The state has repeatedly lowered the time limit for TANF, at one point becoming the strictest in the nation, allowing only 12 months of cash assistance benefits over a person’s lifetime.
This year, Ducey pushed for restoration of the TANF time limit to 24 months, but the bill contained several strings that Democrats said made things even harder for poor people.
Meanwhile, another policy pushed by Ducey will let people who make less than 200 percent of the federal poverty level get free professional licenses, allowing them to work as nurses or massage therapists or architects, among others.
Ducey spokesman Patrick Ptak said there’s not really a consideration of personal or political preferences for certain programs over others, like ESAs over food stamps, when setting a guideline for income. Ducey is focused on giving people a “hand-up,” not a handout in order to help them out of poverty, Ptak said.
Ptak said there’s no universal metric or definition of low income. The federal poverty level, Ptak said, is a commonly used standard, but many people above that level still need assistance.
For ESAs in particular, the low-income definition still allowed the state to be fiscally conservative and doesn’t cost the general fund money, Ptak said.
“The bottom line is that we want to help as many people as possible who need it within our budget constraints,” Ptak said.
But, according to Sam Richard, executive director of the Protecting Arizona’s Family Coalition, which advocates for programs that help the poor, the varying standards certainly depict policy priorities and preferences.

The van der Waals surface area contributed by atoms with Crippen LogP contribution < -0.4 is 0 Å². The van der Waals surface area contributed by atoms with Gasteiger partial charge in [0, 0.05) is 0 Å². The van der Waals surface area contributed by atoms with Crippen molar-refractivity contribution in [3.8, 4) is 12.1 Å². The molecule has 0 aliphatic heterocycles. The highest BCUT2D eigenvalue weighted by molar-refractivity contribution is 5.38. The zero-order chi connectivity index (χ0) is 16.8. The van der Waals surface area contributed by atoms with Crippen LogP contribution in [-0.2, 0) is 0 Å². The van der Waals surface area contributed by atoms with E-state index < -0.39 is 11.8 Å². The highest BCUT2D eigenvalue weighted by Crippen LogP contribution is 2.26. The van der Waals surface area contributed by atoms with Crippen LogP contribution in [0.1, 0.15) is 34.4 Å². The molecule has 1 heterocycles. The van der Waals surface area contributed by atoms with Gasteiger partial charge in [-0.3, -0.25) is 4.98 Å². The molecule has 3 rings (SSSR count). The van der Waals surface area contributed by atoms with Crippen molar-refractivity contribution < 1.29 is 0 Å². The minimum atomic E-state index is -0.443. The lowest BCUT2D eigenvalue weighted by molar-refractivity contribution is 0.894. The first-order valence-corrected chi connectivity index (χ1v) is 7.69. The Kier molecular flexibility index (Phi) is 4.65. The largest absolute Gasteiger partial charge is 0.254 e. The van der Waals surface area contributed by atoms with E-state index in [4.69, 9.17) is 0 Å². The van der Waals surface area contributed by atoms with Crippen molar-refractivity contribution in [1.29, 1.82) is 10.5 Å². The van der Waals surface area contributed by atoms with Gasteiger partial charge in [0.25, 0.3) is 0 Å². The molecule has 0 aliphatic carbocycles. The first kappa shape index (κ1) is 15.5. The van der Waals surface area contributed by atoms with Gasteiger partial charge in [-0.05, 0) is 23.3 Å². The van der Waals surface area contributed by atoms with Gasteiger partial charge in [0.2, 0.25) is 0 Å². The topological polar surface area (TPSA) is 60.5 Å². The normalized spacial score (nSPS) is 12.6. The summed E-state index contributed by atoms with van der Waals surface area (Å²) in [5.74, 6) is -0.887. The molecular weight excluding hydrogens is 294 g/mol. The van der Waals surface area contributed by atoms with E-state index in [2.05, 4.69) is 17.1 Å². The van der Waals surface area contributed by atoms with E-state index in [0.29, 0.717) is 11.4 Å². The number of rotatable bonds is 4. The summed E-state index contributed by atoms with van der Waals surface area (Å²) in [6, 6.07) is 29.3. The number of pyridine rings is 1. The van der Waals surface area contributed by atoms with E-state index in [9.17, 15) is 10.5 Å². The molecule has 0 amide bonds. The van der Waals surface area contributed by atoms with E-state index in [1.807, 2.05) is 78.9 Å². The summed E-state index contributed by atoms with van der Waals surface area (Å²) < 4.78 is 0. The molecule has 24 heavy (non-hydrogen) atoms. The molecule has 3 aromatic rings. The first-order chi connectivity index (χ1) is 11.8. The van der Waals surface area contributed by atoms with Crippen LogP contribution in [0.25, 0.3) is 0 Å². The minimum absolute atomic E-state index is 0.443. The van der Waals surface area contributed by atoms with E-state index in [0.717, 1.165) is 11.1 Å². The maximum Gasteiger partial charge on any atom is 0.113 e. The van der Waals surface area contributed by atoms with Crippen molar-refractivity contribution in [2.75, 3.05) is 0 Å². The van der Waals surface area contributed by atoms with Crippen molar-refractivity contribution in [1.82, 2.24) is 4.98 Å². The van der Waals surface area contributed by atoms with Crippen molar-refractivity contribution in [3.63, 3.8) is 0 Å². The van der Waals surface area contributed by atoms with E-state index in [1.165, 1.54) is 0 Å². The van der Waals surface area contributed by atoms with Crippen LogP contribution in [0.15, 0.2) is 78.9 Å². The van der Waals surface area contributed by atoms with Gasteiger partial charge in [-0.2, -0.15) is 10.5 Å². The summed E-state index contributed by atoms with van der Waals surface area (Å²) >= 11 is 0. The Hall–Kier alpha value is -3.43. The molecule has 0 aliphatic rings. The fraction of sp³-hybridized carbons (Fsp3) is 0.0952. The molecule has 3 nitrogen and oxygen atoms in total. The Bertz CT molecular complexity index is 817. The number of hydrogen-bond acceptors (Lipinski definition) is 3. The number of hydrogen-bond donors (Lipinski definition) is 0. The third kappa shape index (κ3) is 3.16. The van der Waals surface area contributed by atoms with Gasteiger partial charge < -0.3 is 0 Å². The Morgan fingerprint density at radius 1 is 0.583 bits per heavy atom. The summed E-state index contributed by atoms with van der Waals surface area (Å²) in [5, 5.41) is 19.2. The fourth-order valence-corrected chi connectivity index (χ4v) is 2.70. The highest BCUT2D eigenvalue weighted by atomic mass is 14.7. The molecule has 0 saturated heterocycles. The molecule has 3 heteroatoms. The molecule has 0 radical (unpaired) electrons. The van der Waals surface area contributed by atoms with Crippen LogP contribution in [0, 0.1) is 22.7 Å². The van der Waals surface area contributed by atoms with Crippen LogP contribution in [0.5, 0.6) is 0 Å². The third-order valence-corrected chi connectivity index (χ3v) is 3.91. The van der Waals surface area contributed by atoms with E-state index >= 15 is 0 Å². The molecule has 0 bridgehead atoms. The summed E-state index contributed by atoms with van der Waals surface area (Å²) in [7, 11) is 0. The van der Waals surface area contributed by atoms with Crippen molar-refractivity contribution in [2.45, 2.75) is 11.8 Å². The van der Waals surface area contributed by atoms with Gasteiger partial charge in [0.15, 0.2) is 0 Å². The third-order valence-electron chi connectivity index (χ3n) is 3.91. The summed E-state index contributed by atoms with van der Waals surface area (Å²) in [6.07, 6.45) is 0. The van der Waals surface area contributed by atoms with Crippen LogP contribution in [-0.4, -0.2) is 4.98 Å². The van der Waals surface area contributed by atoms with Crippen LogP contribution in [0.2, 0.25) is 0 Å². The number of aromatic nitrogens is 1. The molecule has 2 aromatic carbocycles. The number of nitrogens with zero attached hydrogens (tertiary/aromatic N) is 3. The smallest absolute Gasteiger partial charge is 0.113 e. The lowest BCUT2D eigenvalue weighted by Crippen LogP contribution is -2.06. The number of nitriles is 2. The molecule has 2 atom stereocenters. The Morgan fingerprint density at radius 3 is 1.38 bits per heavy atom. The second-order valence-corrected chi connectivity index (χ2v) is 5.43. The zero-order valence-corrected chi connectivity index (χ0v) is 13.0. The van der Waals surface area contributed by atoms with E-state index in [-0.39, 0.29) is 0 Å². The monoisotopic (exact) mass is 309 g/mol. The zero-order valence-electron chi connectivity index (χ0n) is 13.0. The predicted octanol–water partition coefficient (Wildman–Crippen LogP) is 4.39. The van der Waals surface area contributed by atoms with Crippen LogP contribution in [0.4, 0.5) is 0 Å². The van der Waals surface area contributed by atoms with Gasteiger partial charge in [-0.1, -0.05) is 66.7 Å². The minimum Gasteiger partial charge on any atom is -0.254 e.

“This is a clear choice between winners and losers that policymakers are making,” Richard said. “They want to make it easier for folks to be able to send their kids to alternatives to their neighborhood public school and make it difficult for people to access programs like SNAP and AHCCCS.”
The policy ideas driving vouchers and STOs also relate to the ballot box, Richard said, where people who support private and charter schools tend to vote more than those who need help from social programs.
The Legislature and governor’s support for school choice measures and tax cuts for corporations tend to favor “white, wealthy, suburban families,” and setting a higher level for low-income definitions for those programs helps boost participation in those programs, Richard said.
“We’re making an explicit choice that those are the people we want to support rather than communities on the periphery of society,” Richard said.